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NHS England says yes to Roche's Hemlibra

But stalls on funding for Actelion's Uptravi


Roche’s new haemophilia A treatment Hemlibra has gained a valuable market access approval from NHS England.

The decision is just one of a slew of 'clinical commissioning policy' decisions NHS England announced on Friday, with 16 separate rulings on specialised medicines and other interventions unveiled.

While NICE is England’s best known market access gatekeeper, NHS England is in direct control of specialised commissioning, and negotiates directly on pricing and reimbursement on a select number of specialised and high cost medicines.

Hemlibra gained European approval in February this year for haemophilia A patients with inhibitors, antibodies which mean patients no longer respond to standard Factor VIII therapy.

Hemlibra is expected to become a blockbuster worldwide, especially as it has also now shown major benefits in all haemophilia A patients, cutting bleeds by more than two thirds compared to standard factor VIII therapy.  This broader use will have to wait for a later reimbursement decision in England, however.

Roche UK welcomed the breakthrough in reimbursement for patients with inhibitors in England, one of Europe’s most important markets.

“NHS England’s decision is a great step forward for people with haemophilia A,” said Liz Carroll from The Haemophilia Society. “The development of inhibitors is a very serious and challenging complication of haemophilia treatment and there has been an urgent need for new options. This news means people with haemophilia A who have inhibitors will now have access on the NHS to a new treatment that could improve their quality of life.”

Around 20% of people with severe haemophilia A develop inhibitors to factor VIII replacement therapy – the current standard of care, which means the treatment becomes ineffective. Bypassing agents are used in patients who develop inhibitors and fail immune tolerance induction therapy (ITI).

Brigitte Nolet, Rare Diseases Lead at Roche UK said, “We are delighted that NHS England has agreed to reimburse emicizumab, which has been shown in clinical trials to significantly reduce bleeds in people with haemophilia A who have inhibitors compared to on-demand factor VIII bypassing agents.  This announcement is credit to the collaboration between NHS England and the Clinical Reference Groups which has ensured access to emicizumab for patients with inhibitors with limited treatment options.”

The date that patients will be able to access Hemlibra is expected to be announced shortly.

Hemlibra’s price in the US is $482,000 for the first year and $448,000 thereafter, though prices in Europe will be considerably lower.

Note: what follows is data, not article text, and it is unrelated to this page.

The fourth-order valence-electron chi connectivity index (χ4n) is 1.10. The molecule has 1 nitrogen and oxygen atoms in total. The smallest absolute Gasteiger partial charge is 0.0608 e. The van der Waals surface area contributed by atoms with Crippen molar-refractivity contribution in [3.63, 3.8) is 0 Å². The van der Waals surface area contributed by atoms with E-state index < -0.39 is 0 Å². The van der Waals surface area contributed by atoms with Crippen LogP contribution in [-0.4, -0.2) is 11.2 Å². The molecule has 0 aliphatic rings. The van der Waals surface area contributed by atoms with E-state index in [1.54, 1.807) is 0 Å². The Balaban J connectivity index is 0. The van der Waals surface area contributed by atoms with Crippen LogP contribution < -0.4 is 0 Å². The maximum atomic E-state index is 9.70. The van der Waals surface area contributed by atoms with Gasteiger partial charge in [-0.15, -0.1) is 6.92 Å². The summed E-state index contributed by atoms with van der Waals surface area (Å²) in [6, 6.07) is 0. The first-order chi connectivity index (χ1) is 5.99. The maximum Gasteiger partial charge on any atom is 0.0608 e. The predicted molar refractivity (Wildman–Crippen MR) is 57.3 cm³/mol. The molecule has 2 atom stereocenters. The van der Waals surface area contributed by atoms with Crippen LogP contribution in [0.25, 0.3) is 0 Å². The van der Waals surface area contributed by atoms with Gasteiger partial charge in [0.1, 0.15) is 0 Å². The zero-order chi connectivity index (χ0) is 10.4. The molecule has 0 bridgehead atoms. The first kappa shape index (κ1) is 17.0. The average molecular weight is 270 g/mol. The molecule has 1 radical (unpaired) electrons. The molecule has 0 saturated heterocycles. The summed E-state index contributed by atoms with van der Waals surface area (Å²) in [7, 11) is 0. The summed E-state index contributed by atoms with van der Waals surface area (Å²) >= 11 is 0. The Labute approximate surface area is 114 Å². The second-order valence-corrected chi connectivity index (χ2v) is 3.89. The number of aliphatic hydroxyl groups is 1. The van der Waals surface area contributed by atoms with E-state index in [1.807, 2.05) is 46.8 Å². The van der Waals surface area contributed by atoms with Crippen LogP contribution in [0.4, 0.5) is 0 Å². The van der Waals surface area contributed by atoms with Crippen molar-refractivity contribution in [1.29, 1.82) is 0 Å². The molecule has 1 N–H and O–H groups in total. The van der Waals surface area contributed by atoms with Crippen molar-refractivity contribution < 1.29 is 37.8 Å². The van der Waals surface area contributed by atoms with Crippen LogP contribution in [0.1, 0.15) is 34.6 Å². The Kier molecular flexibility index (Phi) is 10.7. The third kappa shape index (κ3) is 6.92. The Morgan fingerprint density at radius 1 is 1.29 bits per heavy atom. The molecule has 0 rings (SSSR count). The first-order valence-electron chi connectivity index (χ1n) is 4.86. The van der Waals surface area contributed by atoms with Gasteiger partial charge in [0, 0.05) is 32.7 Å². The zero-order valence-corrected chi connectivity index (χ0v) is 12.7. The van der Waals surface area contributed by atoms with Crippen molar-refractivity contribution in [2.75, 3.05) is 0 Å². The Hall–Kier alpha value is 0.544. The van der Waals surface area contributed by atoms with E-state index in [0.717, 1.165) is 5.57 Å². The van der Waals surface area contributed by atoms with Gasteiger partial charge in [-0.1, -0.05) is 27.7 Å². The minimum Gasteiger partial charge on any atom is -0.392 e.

As price negotiations between pharma and NHS England are strictly confidential, there is no knowing what price the two sides agreed, but it is safe to assume Roche had to offer a hefty discount to its UK list price.  The highest dose vial of the drug 150 mg/ml, 1 vial of 1 ml  costs £12,076.50.

There are an estimated 5,930 patients registered with Haemophilia A in the UK, of which 230 have factor VIII inhibitors. The majority of patients (71%) with inhibitors had severe haemophilia.

NHS England's controversial priority system

Hemlibra's market access was agreed outside the normal framework of NHS England's specialised commissioning, which ranks treatments and procedures 1-5, with 1 the highest priority. One generic treatment, teriparatide, has been listed as a Level 1 priority for men with osteoporosis.

NHS England says there is "sufficient funding available" for treatments ranked at levels one to three. it says three treatments ranked in either Level 4 or 5 can be considered in the next prioritisation round in November 2018 and if successful, could be funded in the 2019/20 financial year.

The system is very unpopular with many pharma companies, who say its workings remain less than transparent, and presents very few opportunities for assessment of new treatments.

Among the treatments and interventions listed in the latest review at 'Level 2' were Shire’s Obizur (susoctocog alfa) for patients with acquired haemophilia A (a rare form of the disease) and Sobi’s Kineret (anakinra) for periodic fevers and autoinflammatory diseases. Amryt Pharma’s Lojuxta (lomitapide) for homozygous familial hypercholesterolaemia (HoFH) was ranked as a Level 3.

One product which was recognised as effective, but ranked as a Level 4 priority - and therefore not funded on this occasion - was Actelion’s pulmonary arterial hypertension (PAH) treatment Uptravi (selexipag).

Actelion have hit out at the ruling, saying it will create a disparity in the UK, as patients in Scotland and Wales already having access to the treatment.

Selexipag is the first oral medicine targeting the important prostacyclin pathway. Other therapies which target this mechanism can be hard to administer - inhaled iloprost requires the use of a nebuliser up to nine times a day.


“This disappointing decision now creates a grave disparity in access to selexipag which has been shown to be both clinically and cost-effective for use on the NHS in both Scotland and Wales,” commented Robin Bhattacherjee, General Manager, Actelion Pharmaceuticals UK & Ireland (pictured).

He added that NHS England’s medicine review process “works against patients with rare diseases such as PAH, and in effect, sees important treatments and subsequently patients de-prioritised.“

He concluded: “We ask that NHS England share our urgency and ensure this much-needed medicine is made available for patients and their families as quickly as possible.”

Read all 16 of NHS England's Clinical Commissioning Policies issued on 6 July here

Article by
Andrew McConaghie

9th July 2018

From: Marketing



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